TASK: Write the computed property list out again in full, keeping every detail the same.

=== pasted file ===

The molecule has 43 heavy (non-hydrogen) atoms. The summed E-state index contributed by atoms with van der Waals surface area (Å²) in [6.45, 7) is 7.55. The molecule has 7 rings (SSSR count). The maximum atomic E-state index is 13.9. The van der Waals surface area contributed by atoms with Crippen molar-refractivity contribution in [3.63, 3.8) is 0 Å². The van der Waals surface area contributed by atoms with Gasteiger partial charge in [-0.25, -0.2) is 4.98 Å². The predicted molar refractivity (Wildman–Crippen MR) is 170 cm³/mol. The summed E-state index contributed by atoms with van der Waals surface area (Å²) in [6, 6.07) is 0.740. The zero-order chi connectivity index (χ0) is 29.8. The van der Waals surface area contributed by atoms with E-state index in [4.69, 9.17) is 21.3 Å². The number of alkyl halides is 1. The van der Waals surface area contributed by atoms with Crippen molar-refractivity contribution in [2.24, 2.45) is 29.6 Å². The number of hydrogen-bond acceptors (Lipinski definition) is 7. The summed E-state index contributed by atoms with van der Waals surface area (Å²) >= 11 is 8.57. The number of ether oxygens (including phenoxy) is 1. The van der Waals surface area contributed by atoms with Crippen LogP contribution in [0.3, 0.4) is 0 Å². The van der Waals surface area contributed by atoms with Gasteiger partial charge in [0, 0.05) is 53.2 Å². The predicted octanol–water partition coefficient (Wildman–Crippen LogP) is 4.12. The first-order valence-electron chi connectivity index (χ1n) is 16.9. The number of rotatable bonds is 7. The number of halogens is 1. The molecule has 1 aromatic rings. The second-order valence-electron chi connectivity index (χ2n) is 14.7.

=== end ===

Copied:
The molecule has 43 heavy (non-hydrogen) atoms. The summed E-state index contributed by atoms with van der Waals surface area (Å²) in [6.45, 7) is 7.55. The molecule has 7 rings (SSSR count). The maximum atomic E-state index is 13.9. The van der Waals surface area contributed by atoms with Crippen molar-refractivity contribution in [3.63, 3.8) is 0 Å². The van der Waals surface area contributed by atoms with Gasteiger partial charge in [-0.25, -0.2) is 4.98 Å². The predicted molar refractivity (Wildman–Crippen MR) is 170 cm³/mol. The summed E-state index contributed by atoms with van der Waals surface area (Å²) in [6, 6.07) is 0.740. The zero-order chi connectivity index (χ0) is 29.8. The van der Waals surface area contributed by atoms with E-state index in [4.69, 9.17) is 21.3 Å². The number of alkyl halides is 1. The van der Waals surface area contributed by atoms with Crippen molar-refractivity contribution in [2.24, 2.45) is 29.6 Å². The number of hydrogen-bond acceptors (Lipinski definition) is 7. The summed E-state index contributed by atoms with van der Waals surface area (Å²) >= 11 is 8.57. The number of ether oxygens (including phenoxy) is 1. The van der Waals surface area contributed by atoms with Crippen LogP contribution in [0.3, 0.4) is 0 Å². The van der Waals surface area contributed by atoms with Gasteiger partial charge in [0, 0.05) is 53.2 Å². The predicted octanol–water partition coefficient (Wildman–Crippen LogP) is 4.12. The first-order valence-electron chi connectivity index (χ1n) is 16.9. The number of rotatable bonds is 7. The number of halogens is 1. The molecule has 1 aromatic rings. The second-order valence-electron chi connectivity index (χ2n) is 14.7.